Turtle Shedding White Skin – Causes

A dangling white skin does look scary to most owners.

Depending on the type of turtle, it is understandable to be alarmed because peeled white skin does present some concern.

One of the primary concerns would be the potential spread of infection to other turtles or animals in the same habitat. A

nother concern would be the health of the turtle seen with the peeled white skin.

Turtle shedding white skin why

Turtles might be experiencing health issues when shedding skin, and their body language is the only way to express it.

Why Is Your Turtle Shedding White Skin?

1. Growth

Turtles do shed both their skin and their shell.

Similar to other reptiles, turtles need to shed as they grow.

Turtles do not have skin that expands; their skin is covered with plate-like scales.

The new skin or shell grows underneath, and the old one peels off as time passes.

The shedding of old skin also helps get rid of algae and other infections.

A turtle sheds in different stages, and they do not shed all of the old skin at once.

The peeling of white or transparent tissues can also be referred to as molting.

The peeled white skin should look light, not thick.

2. Infection

Thick white peeled skin could indicate a fungal or bacterial infection.

The peeled white skin may appear around the turtle’s neck, limbs, or tail.

Turtles also shed their shell as they grow.

The peeled-off shell should like thin plate-like scales.

The peeled-off shell can be transparent, or it can look like the color of its shell.

However, the peeled skin around the neck, flippers, or tail can appear flaky.

Things That Will Help Your Turtle Shed Skin in a Healthy Way

There is no need to worry if your turtle isn’t shedding thick white skin; your turtle is perfectly fine.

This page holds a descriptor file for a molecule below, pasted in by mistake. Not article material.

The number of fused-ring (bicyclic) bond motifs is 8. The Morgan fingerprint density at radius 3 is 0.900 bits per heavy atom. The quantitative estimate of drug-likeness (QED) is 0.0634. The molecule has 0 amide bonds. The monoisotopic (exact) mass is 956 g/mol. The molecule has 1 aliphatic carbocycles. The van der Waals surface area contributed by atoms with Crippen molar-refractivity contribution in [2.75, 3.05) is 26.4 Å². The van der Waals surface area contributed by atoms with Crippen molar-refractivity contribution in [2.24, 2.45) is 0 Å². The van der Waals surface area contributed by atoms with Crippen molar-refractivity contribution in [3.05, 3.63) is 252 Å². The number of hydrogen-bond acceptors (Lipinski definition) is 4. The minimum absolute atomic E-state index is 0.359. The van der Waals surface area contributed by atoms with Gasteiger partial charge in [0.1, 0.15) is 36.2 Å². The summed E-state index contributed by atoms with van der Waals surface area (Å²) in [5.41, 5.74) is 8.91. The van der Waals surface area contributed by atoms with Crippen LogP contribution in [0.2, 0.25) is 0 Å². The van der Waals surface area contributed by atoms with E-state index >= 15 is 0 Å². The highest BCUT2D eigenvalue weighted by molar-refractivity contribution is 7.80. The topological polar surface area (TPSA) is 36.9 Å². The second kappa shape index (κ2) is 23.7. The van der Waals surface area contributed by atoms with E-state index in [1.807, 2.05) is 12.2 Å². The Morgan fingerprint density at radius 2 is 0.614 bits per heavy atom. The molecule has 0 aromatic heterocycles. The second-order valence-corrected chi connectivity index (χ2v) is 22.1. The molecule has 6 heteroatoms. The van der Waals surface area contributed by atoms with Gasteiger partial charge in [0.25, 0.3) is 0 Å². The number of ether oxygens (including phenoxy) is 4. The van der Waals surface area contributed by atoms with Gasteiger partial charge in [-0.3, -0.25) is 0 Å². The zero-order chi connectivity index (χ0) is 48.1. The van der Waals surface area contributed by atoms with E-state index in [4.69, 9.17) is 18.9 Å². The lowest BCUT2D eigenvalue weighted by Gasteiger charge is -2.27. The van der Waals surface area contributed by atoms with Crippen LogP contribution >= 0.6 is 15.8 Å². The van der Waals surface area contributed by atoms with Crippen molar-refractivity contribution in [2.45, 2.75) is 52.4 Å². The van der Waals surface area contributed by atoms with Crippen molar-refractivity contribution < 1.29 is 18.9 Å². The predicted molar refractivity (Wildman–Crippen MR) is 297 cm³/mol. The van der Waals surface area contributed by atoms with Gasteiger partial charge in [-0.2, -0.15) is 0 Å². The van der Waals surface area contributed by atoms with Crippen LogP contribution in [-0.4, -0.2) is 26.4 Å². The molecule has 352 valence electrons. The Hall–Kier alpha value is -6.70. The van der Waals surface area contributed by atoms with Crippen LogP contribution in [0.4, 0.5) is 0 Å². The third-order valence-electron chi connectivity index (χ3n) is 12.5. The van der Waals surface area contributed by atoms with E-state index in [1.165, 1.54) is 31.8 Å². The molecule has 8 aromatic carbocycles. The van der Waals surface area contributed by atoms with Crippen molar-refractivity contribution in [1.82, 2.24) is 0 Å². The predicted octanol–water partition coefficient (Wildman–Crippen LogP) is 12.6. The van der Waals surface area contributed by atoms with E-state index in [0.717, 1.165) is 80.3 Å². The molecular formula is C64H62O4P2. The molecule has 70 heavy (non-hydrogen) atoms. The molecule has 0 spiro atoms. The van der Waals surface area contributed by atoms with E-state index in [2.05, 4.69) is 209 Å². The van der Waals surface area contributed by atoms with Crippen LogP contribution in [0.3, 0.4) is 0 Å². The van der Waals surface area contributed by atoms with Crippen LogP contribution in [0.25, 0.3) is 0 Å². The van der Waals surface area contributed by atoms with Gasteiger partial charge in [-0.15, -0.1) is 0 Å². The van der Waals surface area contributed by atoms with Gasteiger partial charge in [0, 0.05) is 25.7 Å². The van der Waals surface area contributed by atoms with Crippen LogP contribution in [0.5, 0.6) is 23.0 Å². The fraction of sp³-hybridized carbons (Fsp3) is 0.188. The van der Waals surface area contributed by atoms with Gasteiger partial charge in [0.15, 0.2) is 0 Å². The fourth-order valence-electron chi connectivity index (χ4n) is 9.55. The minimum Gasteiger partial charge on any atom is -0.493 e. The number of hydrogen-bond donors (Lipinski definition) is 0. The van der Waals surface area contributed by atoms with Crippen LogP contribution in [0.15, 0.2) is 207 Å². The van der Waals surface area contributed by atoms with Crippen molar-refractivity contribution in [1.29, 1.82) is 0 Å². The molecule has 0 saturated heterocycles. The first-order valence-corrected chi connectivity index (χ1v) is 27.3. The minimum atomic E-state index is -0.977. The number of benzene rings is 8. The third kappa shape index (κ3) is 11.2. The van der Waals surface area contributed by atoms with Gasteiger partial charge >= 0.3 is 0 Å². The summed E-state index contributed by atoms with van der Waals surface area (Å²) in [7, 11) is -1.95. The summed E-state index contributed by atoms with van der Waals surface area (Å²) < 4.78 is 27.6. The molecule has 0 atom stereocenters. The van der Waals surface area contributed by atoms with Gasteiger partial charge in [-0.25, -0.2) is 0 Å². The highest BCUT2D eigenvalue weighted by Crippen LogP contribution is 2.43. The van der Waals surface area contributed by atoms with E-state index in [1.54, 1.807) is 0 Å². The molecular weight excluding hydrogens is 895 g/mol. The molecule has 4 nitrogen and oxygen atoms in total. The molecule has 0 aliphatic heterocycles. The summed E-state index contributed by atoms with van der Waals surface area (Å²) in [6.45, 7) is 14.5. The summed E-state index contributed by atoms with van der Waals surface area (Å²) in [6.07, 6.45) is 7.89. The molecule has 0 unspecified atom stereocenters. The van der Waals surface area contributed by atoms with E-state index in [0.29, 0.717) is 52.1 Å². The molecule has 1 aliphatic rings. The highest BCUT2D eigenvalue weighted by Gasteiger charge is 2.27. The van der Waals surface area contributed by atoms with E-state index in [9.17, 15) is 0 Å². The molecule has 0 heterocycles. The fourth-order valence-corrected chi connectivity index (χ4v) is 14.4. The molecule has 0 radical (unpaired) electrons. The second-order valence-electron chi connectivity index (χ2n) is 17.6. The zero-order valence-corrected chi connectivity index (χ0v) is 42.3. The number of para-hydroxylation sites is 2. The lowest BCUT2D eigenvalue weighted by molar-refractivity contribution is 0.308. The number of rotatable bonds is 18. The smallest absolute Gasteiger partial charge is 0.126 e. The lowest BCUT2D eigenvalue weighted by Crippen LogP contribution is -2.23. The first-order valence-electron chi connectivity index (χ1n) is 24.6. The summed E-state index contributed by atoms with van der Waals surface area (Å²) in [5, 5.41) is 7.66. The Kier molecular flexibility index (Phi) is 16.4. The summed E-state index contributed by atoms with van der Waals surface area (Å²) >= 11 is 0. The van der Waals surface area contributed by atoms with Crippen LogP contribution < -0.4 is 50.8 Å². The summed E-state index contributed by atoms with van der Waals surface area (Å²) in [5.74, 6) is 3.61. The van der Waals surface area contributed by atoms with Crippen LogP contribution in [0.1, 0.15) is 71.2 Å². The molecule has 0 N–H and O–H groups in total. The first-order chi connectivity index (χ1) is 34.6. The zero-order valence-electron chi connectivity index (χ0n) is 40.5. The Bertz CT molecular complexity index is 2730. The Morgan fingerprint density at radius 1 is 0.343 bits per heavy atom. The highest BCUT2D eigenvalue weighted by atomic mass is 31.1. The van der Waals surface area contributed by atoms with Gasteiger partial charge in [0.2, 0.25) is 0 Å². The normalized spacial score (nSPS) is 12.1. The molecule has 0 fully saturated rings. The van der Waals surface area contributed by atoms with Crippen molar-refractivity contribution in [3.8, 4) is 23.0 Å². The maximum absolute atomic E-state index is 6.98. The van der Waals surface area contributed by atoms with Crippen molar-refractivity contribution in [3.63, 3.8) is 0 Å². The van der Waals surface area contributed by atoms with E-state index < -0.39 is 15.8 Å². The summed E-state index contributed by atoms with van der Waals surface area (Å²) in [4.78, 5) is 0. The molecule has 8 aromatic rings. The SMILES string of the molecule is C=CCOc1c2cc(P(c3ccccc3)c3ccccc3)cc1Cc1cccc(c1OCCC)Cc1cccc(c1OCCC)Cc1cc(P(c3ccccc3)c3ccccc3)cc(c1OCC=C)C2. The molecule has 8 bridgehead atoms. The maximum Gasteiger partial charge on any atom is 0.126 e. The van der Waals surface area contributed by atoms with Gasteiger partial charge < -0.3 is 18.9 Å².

However, here are some things that will help the turtle shed healthily:

  • Do not remove the old skin from the turtle because shedding takes time.
    Let the process play out.
    The new skin underneath can get damaged while removing the old one.
  • Take the turtle out in the sun.
    The radiation from the sun can help with the shedding process. 20 to 30 minutes a couple of times a week is enough.
    It also helps prevent shell rot because spending too much time in water can cause the shell to rot. Remember not to leave the turtle outside without supervision to avoid accidents.
  • The reason why turtles shed is that they are growing.
    They might tend to shed frequently if given lots of food.
    Reduce the amount of food given to the turtle.

In this case, reduce the quantity and increase food quality.

The quantity of food can be the size of the turtles’ heads.

The food quality can change to products with more Vitamin E.

It can help with the shedding process.

On a side note, the old peeled skin can leave the pond messy.

If they are left unattended, the turtle can eat up the old skin.

It is not healthy for turtles because the peeled-off skin can block the digestive tracts.

Why Is Your Turtle Constantly Shedding?

My Turtle is shedding white skin

You also need to check your turtle’s skin for damage, injuries, odor, or anything that seems out of the ordinary.

If the turtle sheds frequently or if the shedding appears to have stopped, the turtle might be affected by the following:

1. Bacterial Infection

Salmonella can cause bacterial infections in turtles, affecting their intestines.

This disease can appear in turtle droppings and spread in several ways, either by digestion or by contact with the outer skin and the surface of the turtle’s shell.

2. Fungal Infection

Fungal infections are common in turtles.

Fungi can quickly grow in the turtles’ habitat if the surroundings are not adequately cared for.

Fungi can grow and adapt in water, soil, air, and plants.